Sneak Peek: Autonomous by Annalee Newitz

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Earth, 2144. Jack is an anti-patent scientist turned drug pirate, traversing the world in a submarine as a pharmaceutical Robin Hood, fabricating cheap scrips for poor people who can’t otherwise afford them. But her latest drug hack has left a trail of lethal overdoses as people become addicted to their work, doing repetitive tasks until they become unsafe or insane.

Hot on her trail, an unlikely pair: Eliasz, a brooding military agent, and his robotic partner, Paladin. As they race to stop information about the sinister origins of Jack’s drug from getting out, they begin to form an uncommonly close bond that neither of them fully understand.

And underlying it all is one fundamental question: Is freedom possible in a culture where everything, even people, can be owned?

Autonomous will become available July 11th. Please enjoy this excerpt.

One: Pirate Ship

The student wouldn’t stop doing her homework, and it was going to kill her. Even after the doctors shot her up with tranquilizers, she bunched into a sitting position, fingers curled around an absent keyboard, typing and typing. Anti-obsessives had no effect. Tinkering with her serotonin levels did nothing, and the problem didn’t seem to be dissociation or hallucination. The student was perfectly coherent. She just wouldn’t stop reimplementing operating system features for her programming class. The only thing keeping her alive was a feeding tube the docs had managed to force up her nose while she was in restraints.

Her parents were outraged. They were from a good neighborhood in Calgary, and had always given their daughter access to the very best pharma money could buy. How could anything be going wrong with her mind?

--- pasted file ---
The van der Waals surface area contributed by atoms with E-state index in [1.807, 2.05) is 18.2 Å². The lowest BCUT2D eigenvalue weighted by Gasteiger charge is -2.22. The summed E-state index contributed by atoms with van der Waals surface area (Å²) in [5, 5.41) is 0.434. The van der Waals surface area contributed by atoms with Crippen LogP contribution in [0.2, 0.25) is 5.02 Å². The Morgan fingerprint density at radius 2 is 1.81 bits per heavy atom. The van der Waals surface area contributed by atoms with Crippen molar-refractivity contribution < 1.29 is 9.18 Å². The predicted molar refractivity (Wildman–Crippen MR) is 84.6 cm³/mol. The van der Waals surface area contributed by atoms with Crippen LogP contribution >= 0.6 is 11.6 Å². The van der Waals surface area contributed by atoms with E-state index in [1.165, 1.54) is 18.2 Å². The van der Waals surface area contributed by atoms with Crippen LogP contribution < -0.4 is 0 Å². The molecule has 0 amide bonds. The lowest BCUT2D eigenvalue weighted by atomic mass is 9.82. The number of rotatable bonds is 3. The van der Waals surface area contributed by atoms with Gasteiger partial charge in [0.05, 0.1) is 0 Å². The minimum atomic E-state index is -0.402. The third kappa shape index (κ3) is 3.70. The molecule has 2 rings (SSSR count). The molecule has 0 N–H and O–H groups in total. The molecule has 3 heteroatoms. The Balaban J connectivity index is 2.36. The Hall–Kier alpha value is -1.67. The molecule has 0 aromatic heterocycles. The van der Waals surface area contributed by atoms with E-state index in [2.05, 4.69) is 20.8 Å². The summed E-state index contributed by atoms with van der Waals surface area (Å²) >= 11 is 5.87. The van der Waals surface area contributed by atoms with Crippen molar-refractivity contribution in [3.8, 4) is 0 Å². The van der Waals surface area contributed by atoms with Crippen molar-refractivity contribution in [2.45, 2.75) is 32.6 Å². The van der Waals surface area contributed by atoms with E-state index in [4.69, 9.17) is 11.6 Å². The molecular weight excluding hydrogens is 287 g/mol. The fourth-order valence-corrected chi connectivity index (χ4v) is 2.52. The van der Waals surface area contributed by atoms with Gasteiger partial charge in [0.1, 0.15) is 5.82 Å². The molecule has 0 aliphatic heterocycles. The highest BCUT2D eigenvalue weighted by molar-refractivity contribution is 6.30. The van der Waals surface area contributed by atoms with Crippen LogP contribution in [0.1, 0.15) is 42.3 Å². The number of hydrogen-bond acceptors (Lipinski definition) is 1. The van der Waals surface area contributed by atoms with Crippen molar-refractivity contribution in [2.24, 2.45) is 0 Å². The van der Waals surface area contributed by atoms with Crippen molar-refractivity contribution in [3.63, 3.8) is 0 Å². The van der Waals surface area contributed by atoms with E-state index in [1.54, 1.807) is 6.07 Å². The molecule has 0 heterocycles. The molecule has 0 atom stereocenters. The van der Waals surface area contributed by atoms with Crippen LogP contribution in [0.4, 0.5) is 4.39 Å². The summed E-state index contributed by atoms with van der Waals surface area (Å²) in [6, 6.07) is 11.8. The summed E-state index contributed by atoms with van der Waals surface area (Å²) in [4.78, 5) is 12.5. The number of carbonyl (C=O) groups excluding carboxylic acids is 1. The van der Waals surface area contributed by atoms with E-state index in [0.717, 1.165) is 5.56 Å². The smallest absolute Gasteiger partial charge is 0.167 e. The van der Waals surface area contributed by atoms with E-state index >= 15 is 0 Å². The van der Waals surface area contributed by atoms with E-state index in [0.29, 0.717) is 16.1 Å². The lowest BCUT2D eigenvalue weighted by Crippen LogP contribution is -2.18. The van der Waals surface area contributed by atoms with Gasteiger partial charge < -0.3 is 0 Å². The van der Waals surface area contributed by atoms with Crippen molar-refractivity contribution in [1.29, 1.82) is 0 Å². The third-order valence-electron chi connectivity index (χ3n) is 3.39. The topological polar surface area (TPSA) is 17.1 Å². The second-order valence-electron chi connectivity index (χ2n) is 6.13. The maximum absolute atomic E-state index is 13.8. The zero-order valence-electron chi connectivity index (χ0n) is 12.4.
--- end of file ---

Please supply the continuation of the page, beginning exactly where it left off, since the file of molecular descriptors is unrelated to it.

The doctors told reporters that this case had all the hallmarks of drug abuse. The homework fiend’s brain showed a perfect addiction pattern. The pleasure-reward loop, shuttling neurotransmitters between the midbrain and cerebral cortex, was on fire. This chemical configuration was remarkable because her brain looked like she’d been addicted to homework for years. It was completely wired for this specific reward, with dopamine receptors showing patterns that normally emerged only after years of addiction. But the student’s family and friends insisted she’d never had this problem until a few weeks ago.

It was the perfect subject for a viral nugget in the medical mystery slot of the All Wonders feed. But now the story was so popular that it was popping up on the top news modules, too.

* * *

Jack Chen unstuck the goggles from her face and squeezed the deactivated lenses into the front pocket of her coveralls. She’d been working in the sun’s glare for so long that pale rings circled her dark brown eyes. It was a farmer’s tan, like the one on her father’s face after a long day wearing goggles in the canola fields, watching tiny yellow flowers emit streams of environmental data. Probably, Jack reflected, the same farmer’s tan had afflicted every Chen for generations. It went back to the days when her great-great-grandparents came across the Pacific from Shenzhen and bought an agricultural franchise in the prairies outside Saskatoon. No matter how far she was from home, some things did not change.

But some things did. Jack sat cross-legged in the middle of the Arctic Sea, balanced on the gently curving, uncanny invisibility of her submarine’s hull. From a few hundred kilometers above the surface, where satellites roamed, the sub’s negative refractive index would bend light until Jack seemed to float incongruously atop the waves. Spread next to her in the bright water was an undulating sheet of nonreflective solar panels. Jack made a crumpling gesture with her hand and the solar array swarmed back into its dock, disappearing beneath a panel in the hull.

The sub’s batteries were charged, her network traffic was hidden in a blur of legitimate data, and she had a hold full of drugs. It was time to dive.

Opening the hatch, Jack banged down the ladder to the control room. A dull green glow emerged in streaks on the walls as bacterial colonies awoke to illuminate her way. Jack came to a stop beneath a coil of ceiling ducts. A command line window materialized helpfully at eye level, its photons organized into the shape of a screen by thousands of projectors circulating in the air. With a swipe, she pulled up the navigation system and altered her heading to avoid the heavily trafficked shipping lanes. Her destination was on a relatively quiet stretch of the Arctic coast, beyond the Beaufort Sea, where freshwater met sea to create a vast puzzle of rivers and islands.